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Dig out Irish Mammies' survival book, it's time to start cutting back...

FOR a time when I was younger I assumed that every oven across the country worked on one setting.

The one where when you had a roast in or a stew or casserole, that a sponge cake or fairy queen cakes were lashed in too.

That was the way it was in our house. The energy was being used so let's get bang for our buck and whip up a caca milis.

Sure you wouldn't dream of wasting all that lovely 200C heat on just one dish. Are you codding me?

"How do you know you don't like it when you haven't even tasted it?" my Mammy would say. Well I did clock you getting every wilted, suspect morsel out of the fridge and making some sort of a lunch pot pourri masquerading as an actual meal.

You know you were reared in the 70s when you regularly ate foods that don't actually go together. We should have heeded the threat of no desert. Rock-hard tinned fruit that you could chip a tooth on was on the meagre menu when the oven wasn't on the dual dinner and sponge setting.

We knew too when visitors were coming because the paper towels would make an appearance.

Special occasions called for that little extra touch; disposable cloths. My youngster thinks paper towels are a toy. If a corner of a sheet hangs tantalisingly off a sideboard, he'll make the Andrex puppy look like an amateur.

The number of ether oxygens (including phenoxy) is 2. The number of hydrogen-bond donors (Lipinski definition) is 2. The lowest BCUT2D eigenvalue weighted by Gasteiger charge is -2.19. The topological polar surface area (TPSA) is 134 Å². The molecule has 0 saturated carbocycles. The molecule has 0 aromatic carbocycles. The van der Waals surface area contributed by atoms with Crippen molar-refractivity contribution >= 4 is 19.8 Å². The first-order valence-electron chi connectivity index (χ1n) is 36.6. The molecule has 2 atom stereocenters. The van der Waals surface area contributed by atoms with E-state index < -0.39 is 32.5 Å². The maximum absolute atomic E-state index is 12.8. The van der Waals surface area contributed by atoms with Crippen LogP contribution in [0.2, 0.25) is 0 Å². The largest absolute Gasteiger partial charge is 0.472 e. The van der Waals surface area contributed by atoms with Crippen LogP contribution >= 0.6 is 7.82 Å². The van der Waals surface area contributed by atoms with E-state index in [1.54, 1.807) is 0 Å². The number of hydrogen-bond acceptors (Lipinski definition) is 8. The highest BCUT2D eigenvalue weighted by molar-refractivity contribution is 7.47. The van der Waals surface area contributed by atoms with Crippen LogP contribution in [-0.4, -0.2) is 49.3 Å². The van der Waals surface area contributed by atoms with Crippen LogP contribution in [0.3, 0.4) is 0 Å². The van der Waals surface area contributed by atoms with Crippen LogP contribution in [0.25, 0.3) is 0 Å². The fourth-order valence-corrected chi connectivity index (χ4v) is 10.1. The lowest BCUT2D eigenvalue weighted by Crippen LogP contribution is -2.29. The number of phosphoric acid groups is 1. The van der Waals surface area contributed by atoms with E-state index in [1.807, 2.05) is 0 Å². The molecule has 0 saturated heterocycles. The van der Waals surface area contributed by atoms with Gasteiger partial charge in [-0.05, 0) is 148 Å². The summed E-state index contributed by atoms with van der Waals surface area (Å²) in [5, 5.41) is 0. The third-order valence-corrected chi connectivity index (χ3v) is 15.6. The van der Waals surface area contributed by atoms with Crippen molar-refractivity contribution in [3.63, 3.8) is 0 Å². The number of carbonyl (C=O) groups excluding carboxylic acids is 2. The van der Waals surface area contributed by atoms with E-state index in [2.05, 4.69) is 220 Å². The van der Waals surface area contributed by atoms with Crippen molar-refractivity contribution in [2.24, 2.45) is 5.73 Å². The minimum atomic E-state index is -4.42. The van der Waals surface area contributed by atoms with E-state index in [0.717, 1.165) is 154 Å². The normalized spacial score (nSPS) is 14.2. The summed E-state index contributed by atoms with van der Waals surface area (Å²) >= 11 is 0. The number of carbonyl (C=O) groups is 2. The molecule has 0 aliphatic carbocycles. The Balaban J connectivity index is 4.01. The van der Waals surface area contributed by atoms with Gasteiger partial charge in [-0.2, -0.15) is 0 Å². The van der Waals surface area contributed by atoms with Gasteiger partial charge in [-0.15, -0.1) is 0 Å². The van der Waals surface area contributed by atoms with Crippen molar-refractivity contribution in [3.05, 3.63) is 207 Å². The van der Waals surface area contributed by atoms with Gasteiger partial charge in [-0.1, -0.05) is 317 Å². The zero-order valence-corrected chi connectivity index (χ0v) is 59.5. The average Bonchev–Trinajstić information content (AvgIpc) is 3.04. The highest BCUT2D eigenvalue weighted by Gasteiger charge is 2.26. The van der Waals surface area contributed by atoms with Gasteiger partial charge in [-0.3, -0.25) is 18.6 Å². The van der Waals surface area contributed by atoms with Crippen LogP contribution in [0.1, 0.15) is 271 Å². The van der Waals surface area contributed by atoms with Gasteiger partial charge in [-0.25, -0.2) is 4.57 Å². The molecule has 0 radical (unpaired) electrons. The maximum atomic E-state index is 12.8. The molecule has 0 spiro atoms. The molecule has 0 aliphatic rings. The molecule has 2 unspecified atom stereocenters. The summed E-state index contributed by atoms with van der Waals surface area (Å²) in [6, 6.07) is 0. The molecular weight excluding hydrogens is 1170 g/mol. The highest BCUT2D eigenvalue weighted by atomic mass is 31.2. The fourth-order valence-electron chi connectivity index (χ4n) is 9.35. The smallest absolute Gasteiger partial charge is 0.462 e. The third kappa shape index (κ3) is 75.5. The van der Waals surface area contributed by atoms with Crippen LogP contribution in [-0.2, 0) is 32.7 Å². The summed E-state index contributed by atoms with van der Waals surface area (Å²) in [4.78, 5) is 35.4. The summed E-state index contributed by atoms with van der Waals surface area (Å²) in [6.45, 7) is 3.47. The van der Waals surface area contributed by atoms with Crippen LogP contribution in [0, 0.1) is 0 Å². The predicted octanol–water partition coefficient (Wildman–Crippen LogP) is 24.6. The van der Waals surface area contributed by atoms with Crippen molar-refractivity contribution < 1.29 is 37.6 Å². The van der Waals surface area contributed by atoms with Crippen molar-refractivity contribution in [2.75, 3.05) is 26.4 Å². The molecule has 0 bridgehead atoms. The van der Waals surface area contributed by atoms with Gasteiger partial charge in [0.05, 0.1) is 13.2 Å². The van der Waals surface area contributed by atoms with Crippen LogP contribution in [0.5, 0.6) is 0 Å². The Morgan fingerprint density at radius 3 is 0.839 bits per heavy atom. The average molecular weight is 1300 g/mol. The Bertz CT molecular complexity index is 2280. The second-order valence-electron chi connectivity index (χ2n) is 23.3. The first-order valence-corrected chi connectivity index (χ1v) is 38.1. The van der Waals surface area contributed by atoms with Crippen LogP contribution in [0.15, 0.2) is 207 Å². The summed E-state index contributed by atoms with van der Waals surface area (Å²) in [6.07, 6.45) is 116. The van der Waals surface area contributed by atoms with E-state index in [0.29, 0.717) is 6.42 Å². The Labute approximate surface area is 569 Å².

Irish American comedian Des Bishop's well known gag about the immersion stems from that same stable of thrift that Irish Mammies roosted in. It wasn't just the belief that the house could explode into smithereens if left on for more than half an hour, it was the cost. Slowly clocking up.

As the American relatives showered, the punts were washing down the plug hole too.

Brenda Fricker in My Left Foot is another classic Irish mammy, doing everything and anything to make ends meet, and battling for her family.

B&Bs up and down the country. They're all testament to Irish Mammies making a few extra bob, to save up for college or a new car. A new second-hand car, that is.

It was revealed recently that we're binning up to €1,000 of food per household annually. We're also splurging close to that amount on Christmas, far more than our fellow Europeans.

I'm sorry, did we just time travel back to 2007? Aren't we meant to be in a recession? What happened to household budgeting? Some of us are living so far beyond our income that we could be said to be living apart.

We need get out the Irish Mammies' Survival Guide. How do you survive without kitchen roll? Is the use-by date on coleslaw really just a rough guide? And will you die if you reheat chicken? Seriously. Can you really drink water from the tap as opposed to bottles?

Time to start getting thrifty. Being frugal does not mean being cheap. It means being economical and avoiding waste.

We need to conduct our own austerity budget. Get tight and start pinching those pennies. As well as the blessings, start counting our cash.